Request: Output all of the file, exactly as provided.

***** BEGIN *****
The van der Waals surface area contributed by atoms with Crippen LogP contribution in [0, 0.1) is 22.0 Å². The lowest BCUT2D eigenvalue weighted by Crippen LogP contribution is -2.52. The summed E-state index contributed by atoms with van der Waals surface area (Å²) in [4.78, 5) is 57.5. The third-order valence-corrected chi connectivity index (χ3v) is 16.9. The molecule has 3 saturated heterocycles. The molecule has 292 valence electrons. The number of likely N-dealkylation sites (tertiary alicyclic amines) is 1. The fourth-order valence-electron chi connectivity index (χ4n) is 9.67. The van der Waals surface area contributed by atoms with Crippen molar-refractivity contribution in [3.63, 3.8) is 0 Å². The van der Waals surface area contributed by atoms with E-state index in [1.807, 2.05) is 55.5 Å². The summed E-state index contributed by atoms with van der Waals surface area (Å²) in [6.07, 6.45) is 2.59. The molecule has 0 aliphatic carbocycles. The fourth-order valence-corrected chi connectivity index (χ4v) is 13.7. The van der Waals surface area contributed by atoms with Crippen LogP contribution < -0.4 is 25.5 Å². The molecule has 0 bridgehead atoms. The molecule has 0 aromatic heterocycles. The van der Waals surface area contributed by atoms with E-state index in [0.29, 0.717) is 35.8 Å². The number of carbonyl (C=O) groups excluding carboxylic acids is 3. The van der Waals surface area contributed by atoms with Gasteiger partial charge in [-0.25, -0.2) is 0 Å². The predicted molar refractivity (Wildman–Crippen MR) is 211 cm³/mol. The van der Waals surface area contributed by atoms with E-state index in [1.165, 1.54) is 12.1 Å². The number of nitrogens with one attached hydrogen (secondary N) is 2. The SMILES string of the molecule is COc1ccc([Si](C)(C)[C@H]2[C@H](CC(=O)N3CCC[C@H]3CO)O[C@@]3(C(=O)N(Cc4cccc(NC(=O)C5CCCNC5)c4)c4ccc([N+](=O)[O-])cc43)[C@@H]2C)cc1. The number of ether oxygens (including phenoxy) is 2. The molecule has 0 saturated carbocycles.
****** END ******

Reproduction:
The van der Waals surface area contributed by atoms with Crippen LogP contribution in [0, 0.1) is 22.0 Å². The lowest BCUT2D eigenvalue weighted by Crippen LogP contribution is -2.52. The summed E-state index contributed by atoms with van der Waals surface area (Å²) in [4.78, 5) is 57.5. The third-order valence-corrected chi connectivity index (χ3v) is 16.9. The molecule has 3 saturated heterocycles. The molecule has 292 valence electrons. The number of likely N-dealkylation sites (tertiary alicyclic amines) is 1. The fourth-order valence-electron chi connectivity index (χ4n) is 9.67. The van der Waals surface area contributed by atoms with Crippen molar-refractivity contribution in [3.63, 3.8) is 0 Å². The van der Waals surface area contributed by atoms with E-state index in [1.807, 2.05) is 55.5 Å². The summed E-state index contributed by atoms with van der Waals surface area (Å²) in [6.07, 6.45) is 2.59. The molecule has 0 aliphatic carbocycles. The fourth-order valence-corrected chi connectivity index (χ4v) is 13.7. The van der Waals surface area contributed by atoms with Crippen LogP contribution < -0.4 is 25.5 Å². The molecule has 0 bridgehead atoms. The molecule has 0 aromatic heterocycles. The van der Waals surface area contributed by atoms with E-state index in [0.29, 0.717) is 35.8 Å². The number of carbonyl (C=O) groups excluding carboxylic acids is 3. The van der Waals surface area contributed by atoms with Gasteiger partial charge in [-0.25, -0.2) is 0 Å². The predicted molar refractivity (Wildman–Crippen MR) is 211 cm³/mol. The van der Waals surface area contributed by atoms with E-state index in [1.165, 1.54) is 12.1 Å². The number of nitrogens with one attached hydrogen (secondary N) is 2. The SMILES string of the molecule is COc1ccc([Si](C)(C)[C@H]2[C@H](CC(=O)N3CCC[C@H]3CO)O[C@@]3(C(=O)N(Cc4cccc(NC(=O)C5CCCNC5)c4)c4ccc([N+](=O)[O-])cc43)[C@@H]2C)cc1. The number of ether oxygens (including phenoxy) is 2. The molecule has 0 saturated carbocycles.